According to the Heath Resources and Services Administration (HRSA) the current RN shortage will continue to grow in severity during the next 20 years if current trends prevail and that some states face a more severe shortage than do others. An adequate supply of nurses is essential to achieving the Nation’s goals of ensuring access to affordable, high-quality healthcare. While the adequacy of nurse supply varies geographically throughout the Nation, there’s a general consensus that at the national level a moderate shortage of registered nurses (RN) exists.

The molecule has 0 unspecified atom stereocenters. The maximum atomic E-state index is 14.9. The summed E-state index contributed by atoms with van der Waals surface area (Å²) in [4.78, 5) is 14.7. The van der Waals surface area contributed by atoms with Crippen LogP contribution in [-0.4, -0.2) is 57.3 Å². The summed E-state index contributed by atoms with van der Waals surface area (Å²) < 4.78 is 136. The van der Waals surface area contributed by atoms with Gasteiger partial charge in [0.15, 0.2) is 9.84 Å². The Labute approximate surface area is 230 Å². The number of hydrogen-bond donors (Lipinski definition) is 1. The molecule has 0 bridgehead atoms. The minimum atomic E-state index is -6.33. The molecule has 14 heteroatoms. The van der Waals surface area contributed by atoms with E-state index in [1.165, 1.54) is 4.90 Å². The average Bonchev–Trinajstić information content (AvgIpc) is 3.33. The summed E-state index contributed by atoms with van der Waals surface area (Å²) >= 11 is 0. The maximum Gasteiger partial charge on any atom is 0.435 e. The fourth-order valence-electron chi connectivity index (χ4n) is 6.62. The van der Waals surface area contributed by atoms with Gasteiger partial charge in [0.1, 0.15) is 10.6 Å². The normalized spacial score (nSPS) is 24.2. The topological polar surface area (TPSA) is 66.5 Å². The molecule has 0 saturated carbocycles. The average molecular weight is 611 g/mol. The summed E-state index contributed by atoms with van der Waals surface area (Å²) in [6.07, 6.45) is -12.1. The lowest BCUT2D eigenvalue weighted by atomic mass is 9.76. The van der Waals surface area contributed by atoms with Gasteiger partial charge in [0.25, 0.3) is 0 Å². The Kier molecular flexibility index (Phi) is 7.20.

The growth and aging of the population, along with the Nation’s continued demand for the highest quality of care, will create a surging demand for the services of BSN nurses and those with a Masters in Nursing over the coming 2 decades. At the same time, because many RNs are approaching retirement age and the nursing profession faces difficulties attracting new entrants and retaining the existing workforce, the RN supply remains flat. One of the primary problems contributing to the nursing shortage crisis is the lack of nurse educators available to teach nursing students. This low supply is causing a bottleneck where the pool of qualified nursing candidates is overwhelming educational institutions and putting many future nurses on wait-lists where some end up waiting years to gain acceptance. During this time nurse candidates either lose interest or simply can’t afford the cost to continuously wait and select another career path.